During the course of our investigation, the board passed an amendment to its Meeting Procedures Bylaw. This amendment granted new and unprecedented powers to the board chair, allowing him to close doors to the public by decree. Not only did this amendment fail to address our fairness concerns, it raised new ones.
The Union Bay Improvement District Chair has again taken a hatchet to its own bylaws, just like the board did from Jan. 2011 through Apr. 2011, when they locked out the electorate. By the time the Ombudsperson was involved, the trustees (David Godfrey and Denis Royer) were turfed in April 2011, and then trustee Alan de Jerkey resigned a couple of months later so the problem was solved by the board of Carol Molstad, Anne Alcock, Bruce Livesey, Cleve Goldswain.
This summary is from 2014 after the Ombudsperson’s Office received complaints in 2011 from numerous landowners. As you can see from the report, the public cannot be prevented from attending public meetings. Only ‘in camera’ meetings are out of the public eye and those meetings cover 3 specific subjects – you can’t just go ‘in camera’ for anything else.
The Chair announced at the Mar. 22, 2018 meeting that a matter brought up by Trustee Kaljur would be discussed at the Executive Meeting. There is no such thing – it’s another attempt to prevent the public from witnessing the actions and decisions made by those you elected.
Show up Monday April 9 at 7 pm to show this board they ARE accountable to all landowners and demand to be admitted.
Letting the public in
|Authority||Union Bay Improvement District|
|Details||When the Union Bay Improvement District declared all regular meetings closed to the public until further notice, Greta had concerns. Believing that the municipal authority did not reach its decision properly, she contacted us.
We began our investigation by reviewing the district’s Meeting Procedures Bylaw, which stated that all board meetings would be open to the public, except in cases where the board passed a resolution to go in camera and close the meeting. In general, meetings of this nature should be held in public unless doing so would be harmful to the public interest or someone’s personal privacy. In this case, the board chair had explained publicly that the reason for closure was a “mob atmosphere” and “heckling from 50 or 60 attendees.”
When we reviewed the meeting minutes we could not find a formal motion to close the meeting to the public, so we asked the district to provide us with all of its relevant decision-making records.
Initially the district said that a popular reference guide, Roberts Rules of Order, mentioned in the district’s Meeting Procedures Bylaw, gave the chair authority to take meetings behind closed doors. In addition, it responded that in its view, “resolutions” to close meetings could proceed entirely via email exchanges which were themselves not accessible to the public.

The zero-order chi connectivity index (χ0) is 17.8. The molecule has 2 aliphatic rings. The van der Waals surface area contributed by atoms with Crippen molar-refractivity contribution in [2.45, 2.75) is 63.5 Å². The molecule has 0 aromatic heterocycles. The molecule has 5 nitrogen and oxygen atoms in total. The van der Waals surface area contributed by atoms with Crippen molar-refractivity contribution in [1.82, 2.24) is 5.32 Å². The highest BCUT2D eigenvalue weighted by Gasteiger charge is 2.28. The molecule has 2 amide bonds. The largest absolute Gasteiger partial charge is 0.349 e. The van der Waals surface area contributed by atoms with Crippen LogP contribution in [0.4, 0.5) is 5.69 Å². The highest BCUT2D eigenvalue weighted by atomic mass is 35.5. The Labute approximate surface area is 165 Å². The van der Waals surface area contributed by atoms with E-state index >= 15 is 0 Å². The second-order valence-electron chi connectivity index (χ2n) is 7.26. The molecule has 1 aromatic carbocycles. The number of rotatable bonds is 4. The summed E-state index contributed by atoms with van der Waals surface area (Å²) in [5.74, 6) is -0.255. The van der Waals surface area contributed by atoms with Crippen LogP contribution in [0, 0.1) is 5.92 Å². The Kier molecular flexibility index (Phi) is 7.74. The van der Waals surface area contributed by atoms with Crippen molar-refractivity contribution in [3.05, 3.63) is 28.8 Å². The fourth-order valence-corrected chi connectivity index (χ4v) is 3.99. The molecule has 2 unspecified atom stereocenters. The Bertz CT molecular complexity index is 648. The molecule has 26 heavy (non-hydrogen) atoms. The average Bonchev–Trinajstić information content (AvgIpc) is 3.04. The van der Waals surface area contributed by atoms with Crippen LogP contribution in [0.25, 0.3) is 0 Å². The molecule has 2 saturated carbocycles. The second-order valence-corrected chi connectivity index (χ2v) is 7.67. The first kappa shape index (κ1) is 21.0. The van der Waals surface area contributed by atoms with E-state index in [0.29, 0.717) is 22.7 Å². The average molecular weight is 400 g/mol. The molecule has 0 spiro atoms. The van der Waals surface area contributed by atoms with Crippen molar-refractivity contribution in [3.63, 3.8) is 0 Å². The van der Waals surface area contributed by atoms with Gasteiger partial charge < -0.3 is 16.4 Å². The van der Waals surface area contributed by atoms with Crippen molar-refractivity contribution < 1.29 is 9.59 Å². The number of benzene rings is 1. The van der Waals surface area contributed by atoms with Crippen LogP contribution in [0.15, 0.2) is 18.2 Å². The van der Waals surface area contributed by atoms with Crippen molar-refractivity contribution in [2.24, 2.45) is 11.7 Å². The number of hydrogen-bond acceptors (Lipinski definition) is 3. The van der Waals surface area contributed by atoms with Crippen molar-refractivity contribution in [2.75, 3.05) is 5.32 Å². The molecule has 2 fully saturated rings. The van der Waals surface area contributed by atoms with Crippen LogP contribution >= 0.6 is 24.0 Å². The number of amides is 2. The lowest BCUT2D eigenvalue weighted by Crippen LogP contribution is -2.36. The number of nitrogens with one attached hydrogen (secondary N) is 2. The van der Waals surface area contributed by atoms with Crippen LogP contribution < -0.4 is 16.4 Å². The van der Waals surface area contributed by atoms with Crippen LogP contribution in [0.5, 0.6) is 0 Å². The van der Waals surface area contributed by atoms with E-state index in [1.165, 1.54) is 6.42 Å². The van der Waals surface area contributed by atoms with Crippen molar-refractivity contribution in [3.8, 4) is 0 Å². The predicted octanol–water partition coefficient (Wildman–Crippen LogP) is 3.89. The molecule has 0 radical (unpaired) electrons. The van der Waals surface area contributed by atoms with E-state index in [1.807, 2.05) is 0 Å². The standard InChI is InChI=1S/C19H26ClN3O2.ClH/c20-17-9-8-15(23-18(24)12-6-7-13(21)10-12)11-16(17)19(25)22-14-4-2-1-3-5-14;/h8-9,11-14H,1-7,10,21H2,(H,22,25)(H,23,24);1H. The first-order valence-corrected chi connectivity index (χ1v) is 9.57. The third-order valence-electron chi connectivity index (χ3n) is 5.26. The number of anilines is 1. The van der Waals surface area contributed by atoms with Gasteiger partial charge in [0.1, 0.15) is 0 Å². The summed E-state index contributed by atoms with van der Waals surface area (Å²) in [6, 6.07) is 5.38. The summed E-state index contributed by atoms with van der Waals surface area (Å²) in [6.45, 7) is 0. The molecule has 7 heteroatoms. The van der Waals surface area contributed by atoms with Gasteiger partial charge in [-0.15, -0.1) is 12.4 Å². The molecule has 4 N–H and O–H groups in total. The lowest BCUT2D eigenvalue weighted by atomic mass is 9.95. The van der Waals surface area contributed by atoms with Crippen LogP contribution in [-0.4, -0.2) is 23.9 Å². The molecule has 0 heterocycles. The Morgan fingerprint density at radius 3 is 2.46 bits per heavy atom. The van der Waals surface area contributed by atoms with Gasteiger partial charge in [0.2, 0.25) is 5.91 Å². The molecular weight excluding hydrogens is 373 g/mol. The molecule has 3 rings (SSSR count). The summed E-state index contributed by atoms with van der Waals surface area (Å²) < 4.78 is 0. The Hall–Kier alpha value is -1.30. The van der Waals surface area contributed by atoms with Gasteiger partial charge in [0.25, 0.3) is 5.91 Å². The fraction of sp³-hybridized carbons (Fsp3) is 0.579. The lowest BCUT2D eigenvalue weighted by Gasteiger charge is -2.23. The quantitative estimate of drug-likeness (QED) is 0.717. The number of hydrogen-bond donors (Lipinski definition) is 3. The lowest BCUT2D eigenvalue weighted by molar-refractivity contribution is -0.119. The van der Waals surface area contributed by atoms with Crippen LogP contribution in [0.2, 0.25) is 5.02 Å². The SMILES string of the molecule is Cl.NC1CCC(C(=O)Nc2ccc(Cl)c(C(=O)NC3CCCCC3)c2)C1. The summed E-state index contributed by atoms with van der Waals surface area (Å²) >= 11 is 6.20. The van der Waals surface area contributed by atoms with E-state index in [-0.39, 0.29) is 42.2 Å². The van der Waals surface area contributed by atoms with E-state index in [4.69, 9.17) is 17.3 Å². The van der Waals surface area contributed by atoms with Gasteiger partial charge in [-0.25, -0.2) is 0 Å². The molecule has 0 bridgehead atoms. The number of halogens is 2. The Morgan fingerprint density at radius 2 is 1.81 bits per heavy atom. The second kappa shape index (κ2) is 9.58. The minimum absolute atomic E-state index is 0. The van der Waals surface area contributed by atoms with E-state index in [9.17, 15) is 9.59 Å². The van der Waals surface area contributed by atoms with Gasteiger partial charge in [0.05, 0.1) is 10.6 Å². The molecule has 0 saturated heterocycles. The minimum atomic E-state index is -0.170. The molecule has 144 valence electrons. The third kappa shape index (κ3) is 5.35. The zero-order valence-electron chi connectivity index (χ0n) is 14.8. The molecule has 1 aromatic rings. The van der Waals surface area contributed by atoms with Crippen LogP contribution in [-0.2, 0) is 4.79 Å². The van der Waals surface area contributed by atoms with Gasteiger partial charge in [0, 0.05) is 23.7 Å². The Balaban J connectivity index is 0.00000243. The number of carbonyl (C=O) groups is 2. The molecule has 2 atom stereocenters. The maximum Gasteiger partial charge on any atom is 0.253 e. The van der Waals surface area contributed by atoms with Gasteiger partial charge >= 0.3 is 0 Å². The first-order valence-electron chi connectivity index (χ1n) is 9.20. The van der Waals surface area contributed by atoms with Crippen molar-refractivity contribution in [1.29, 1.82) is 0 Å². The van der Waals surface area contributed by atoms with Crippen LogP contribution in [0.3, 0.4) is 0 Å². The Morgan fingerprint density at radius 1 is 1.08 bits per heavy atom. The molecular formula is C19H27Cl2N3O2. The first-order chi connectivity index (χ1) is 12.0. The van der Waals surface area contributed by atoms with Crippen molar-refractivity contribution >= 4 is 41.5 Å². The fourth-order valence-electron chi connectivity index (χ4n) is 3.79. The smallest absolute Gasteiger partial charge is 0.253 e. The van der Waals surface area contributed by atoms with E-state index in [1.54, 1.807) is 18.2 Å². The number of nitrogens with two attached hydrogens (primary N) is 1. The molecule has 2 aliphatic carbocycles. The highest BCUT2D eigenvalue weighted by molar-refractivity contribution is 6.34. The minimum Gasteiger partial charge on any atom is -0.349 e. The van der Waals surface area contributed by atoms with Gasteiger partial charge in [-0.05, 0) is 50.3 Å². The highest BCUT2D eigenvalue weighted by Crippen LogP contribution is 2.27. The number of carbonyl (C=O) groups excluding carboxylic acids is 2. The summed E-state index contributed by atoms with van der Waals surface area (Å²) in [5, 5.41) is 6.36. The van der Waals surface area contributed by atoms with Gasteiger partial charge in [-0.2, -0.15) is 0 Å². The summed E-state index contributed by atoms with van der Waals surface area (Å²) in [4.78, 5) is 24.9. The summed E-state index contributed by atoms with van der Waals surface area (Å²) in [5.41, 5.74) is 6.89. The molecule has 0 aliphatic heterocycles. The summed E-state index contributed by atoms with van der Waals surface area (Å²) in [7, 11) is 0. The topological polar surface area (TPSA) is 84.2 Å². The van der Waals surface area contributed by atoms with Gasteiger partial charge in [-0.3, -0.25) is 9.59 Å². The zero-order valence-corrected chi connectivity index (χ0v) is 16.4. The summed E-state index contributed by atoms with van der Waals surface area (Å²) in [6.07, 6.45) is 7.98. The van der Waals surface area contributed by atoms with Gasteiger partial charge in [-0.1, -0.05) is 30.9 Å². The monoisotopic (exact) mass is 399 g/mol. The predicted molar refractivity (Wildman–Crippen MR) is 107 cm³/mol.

Using our powers under the Ombudsperson Act, we obtained records including an audio recording of the alleged “mob atmosphere.” The recording confirmed that interjections from the public occurred over a three-minute period, but they stopped when order was requested. The board conducted all its business and completed its scheduled agenda within the hour.
During the course of our investigation, the board passed an amendment to its Meeting Procedures Bylaw. This amendment granted new and unprecedented powers to the board chair, allowing him to close doors to the public by decree. Not only did this amendment fail to address our fairness concerns, it raised new ones. We proposed that the district reconsider its amended bylaw, conduct all future regular board meetings in public and publish minutesfrom the closed-door board meetings held that year.
At this point in our investigation, an election took place. The district, now with a new chair and board makeup, agreed to ensure all regular board meetings were open to the public and to make public the minutes of the previously closed meetings. The district also agreed to review the Meeting Procedures Bylaw as part of a broader bylaw review held by a newly established committee that invited participation from community residents.
In conjunction with the new meeting bylaw, the district consulted with us and then approved a policy to establish written criteria for appropriately closing meetings to the public. After monitoring subsequent board meetings, we confirmed that the district understood the new bylaw and policy, held board meetings that were open to the public and documented its actions in minutes published on the district website.